Another important note is that when a variable is passed to a method argument, the value is copied to the parameter for use within the method. However, when a variable is declared within a certain method and then placed as an argument to a method, if the parameter is hardcoded within that method, it will use the hardcoded value but the variable declared will not be effected. Here is an example:



    This will print the number 5 (not 3). In the Main() method, however, numberArg is 3.

  • jalves61 6:04 pm on March 10, 2020 Permalink | Reply
    Tags: C   

    Object Oriented Programming and C#: Exception Handling 

    Excepting handling is a way to anticipate errors during the code writing process. An exception is a runtime error  which happens when the program is executed. A “try” block is used to section off code that may cause an exception to occur. “Catch” blocks are used to handle these exceptions. A “finally” block will run regardless of whether an exception is triggered from the “try” block. A “try” block can be implemented along with a “catch” block, both a “catch” and “finally” block, or just a “finally” block.

    In the following code, an equation is coded to divide by zero, prompting an error. The suspect code is encased within the “try” block.


    The Exception class is used to generate the error message (“Error is: Attempting to divide by zero”). When the code below is run (with the value of x changed), no error message is displayed, but the code within the “finally” block is run regardless of any condition. If x is changed back to zero, the same error message appears.


  • jalves61 2:51 pm on March 9, 2020 Permalink | Reply
    Tags: C   

    Object Oriented Programming and C#: Interfaces 

    Interfaces are a vital subject to explore within object oriented programming. An interface contains definitions for a group of related functionalities that a class or struct can implement. The interface essential defines the “what” of the contract of the classes that inherit the interface abide by. The classes perform the “how” part of the contract. The general syntax for defining interfaces is to use to “Interface” keyword and then begin the name of the interface with a capital “I”. Every class that inherits properties from the interface must contain whatever method is in the interface. The methods defined in an interface cannot have a definition, only the declaration of the method.

    In the following section of code, an interface named “IDogCommands” is initialized. When a class attempts to inherit the interface, an error is given because the methods initialized within the interface are not used within the class.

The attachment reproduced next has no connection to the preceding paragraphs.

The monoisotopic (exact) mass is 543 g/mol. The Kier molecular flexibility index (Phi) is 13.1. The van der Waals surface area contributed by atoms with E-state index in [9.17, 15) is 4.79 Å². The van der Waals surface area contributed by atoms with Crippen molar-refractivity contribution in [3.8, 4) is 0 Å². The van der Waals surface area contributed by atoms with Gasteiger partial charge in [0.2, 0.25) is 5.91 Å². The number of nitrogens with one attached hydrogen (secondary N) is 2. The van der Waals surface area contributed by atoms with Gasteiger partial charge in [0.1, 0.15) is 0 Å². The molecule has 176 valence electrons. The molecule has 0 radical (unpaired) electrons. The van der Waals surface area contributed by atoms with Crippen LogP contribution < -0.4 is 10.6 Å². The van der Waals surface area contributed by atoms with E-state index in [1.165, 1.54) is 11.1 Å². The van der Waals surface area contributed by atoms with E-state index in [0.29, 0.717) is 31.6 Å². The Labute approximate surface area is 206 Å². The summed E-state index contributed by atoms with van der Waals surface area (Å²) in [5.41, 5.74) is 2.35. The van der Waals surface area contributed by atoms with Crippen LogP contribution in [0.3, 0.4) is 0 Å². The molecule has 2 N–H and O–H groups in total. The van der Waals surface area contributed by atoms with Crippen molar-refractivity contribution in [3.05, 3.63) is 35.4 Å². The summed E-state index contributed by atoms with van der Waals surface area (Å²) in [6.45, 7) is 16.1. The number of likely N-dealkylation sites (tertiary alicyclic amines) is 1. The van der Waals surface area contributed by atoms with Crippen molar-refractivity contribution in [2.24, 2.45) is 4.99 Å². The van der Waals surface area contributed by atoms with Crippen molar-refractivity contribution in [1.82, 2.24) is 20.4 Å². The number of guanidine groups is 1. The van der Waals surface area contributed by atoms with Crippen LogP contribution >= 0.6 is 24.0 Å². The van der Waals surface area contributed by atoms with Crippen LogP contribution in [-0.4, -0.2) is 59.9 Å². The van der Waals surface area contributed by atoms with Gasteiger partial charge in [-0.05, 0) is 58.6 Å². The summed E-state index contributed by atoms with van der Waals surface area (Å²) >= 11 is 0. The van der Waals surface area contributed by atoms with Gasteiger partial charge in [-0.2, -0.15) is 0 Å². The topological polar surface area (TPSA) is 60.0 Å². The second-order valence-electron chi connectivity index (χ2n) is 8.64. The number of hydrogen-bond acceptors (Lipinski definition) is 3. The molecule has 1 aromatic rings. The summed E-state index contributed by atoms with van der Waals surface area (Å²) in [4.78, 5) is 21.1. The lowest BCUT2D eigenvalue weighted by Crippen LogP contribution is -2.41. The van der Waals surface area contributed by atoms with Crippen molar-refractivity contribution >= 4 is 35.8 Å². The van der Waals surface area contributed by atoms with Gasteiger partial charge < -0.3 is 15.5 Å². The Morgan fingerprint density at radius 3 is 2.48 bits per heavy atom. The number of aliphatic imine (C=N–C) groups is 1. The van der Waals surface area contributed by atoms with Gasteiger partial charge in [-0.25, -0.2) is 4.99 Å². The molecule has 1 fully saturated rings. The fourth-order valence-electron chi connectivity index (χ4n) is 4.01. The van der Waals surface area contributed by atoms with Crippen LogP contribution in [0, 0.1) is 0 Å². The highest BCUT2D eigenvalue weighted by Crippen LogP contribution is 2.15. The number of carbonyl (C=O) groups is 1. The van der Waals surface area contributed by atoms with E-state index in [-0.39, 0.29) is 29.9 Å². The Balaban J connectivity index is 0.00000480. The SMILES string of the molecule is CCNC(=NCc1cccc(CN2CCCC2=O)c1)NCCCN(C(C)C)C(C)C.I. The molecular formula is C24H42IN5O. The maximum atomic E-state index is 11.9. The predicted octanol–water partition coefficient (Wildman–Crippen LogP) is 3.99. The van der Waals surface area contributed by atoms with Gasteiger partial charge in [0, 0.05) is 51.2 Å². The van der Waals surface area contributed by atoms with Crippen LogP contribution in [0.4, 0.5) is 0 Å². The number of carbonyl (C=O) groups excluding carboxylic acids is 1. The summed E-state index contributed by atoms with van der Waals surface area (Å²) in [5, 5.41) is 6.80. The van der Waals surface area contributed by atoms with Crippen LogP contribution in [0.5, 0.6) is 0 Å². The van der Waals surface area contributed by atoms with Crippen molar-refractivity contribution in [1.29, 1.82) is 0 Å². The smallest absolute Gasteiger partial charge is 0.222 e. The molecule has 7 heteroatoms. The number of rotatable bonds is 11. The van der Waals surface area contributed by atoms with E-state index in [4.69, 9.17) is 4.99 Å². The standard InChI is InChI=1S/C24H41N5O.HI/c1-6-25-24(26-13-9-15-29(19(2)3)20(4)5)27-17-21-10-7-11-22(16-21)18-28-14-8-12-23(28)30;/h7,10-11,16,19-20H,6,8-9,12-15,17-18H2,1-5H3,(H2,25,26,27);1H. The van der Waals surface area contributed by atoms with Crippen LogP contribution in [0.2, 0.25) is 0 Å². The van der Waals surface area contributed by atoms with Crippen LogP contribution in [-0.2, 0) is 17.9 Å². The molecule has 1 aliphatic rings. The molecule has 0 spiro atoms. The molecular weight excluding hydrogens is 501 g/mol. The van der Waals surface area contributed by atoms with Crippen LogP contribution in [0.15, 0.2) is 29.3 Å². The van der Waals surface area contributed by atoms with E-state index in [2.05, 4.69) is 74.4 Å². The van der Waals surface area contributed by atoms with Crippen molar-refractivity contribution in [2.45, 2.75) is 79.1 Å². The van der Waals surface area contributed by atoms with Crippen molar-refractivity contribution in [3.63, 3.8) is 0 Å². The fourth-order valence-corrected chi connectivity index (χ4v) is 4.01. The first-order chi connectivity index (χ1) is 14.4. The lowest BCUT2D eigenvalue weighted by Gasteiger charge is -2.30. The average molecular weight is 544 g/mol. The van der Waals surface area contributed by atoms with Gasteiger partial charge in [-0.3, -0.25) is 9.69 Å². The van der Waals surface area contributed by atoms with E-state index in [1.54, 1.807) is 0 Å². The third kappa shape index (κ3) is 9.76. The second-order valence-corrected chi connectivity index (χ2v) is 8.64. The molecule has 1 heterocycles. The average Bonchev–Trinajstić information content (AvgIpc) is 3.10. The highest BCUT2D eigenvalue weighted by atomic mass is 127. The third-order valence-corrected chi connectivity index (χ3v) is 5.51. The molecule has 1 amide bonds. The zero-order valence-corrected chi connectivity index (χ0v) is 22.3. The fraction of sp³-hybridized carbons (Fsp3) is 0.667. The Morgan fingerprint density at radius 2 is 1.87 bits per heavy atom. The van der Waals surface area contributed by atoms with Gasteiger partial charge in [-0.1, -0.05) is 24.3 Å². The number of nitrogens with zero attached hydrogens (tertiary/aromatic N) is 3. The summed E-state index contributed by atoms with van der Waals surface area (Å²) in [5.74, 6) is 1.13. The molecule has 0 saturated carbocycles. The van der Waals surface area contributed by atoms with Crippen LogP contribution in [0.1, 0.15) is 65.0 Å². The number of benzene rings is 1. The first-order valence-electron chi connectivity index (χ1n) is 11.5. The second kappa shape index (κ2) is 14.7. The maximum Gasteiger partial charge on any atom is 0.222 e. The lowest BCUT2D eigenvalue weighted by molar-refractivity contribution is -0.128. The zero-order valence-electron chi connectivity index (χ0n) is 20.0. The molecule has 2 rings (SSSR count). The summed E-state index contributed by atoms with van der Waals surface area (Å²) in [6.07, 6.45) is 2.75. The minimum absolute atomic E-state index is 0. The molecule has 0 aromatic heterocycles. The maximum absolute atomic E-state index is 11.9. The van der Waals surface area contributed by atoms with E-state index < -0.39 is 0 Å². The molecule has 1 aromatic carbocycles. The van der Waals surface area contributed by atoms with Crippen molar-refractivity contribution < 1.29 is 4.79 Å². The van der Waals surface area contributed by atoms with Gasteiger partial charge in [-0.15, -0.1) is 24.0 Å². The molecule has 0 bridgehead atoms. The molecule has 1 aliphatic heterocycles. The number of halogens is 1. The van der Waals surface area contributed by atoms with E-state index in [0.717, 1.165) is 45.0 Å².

An important application of implementation of interfaces in C# comes from the fact that multiple inheritance is not supported. Another is inheriting with a struct, which does not support inheritance directly. An important note is that an interface never includes implementation, only empty methods that serve as a signature. The implementation is done in the classes themselves. Interfaces can contain methods, properties, events, indexers, or any combination of those four member types.

    As shown below, interfaces can even inherit from other interfaces. However you cannot instantiate an interface directly.


    The distinguishing features between abstract classes and interfaces are that abstract classes do not allow multiple inheritance and can contain access modifiers and variables (interfaces cannot). Additionally, abstract classes can contain implementations of methods, which as discussed, interfaces cannot.

  • jalves61 9:26 pm on March 8, 2020 Permalink | Reply
    Tags: C   

    Object Oriented Programming and C#: Cars Exercise 

    The following C# program will incorporate many different aspects of object oriented programming into one assignment. The idea is to create one base class and one subclass. Within both of these classes, a method called “DisplayInfo()” is created which will be overwritten for the child class. The three variables within the method are shown at the bottom. Different access modifiers are used to define the scope or range for each variable.


    The following code snippet shows the parent class “Cars” with the three variables. The method DisplayInfo() is defined as a virtual method so it can be overridden in the Mercedes class. The Mercedes class inherits the properties from the Cars class. The “base” keyword is used to access the “Cars” class properties. It is important to note that at this point, the price variable cannot be seen within the Mercedes class, so a property must be initialized.


    The following code allows the price variable to be seen by the child class.


    The following code displays the original variables initialized in the base class, then resets the variables to new values and displays those. The “price” variable is showing an error because the property “Price” must be used in its place.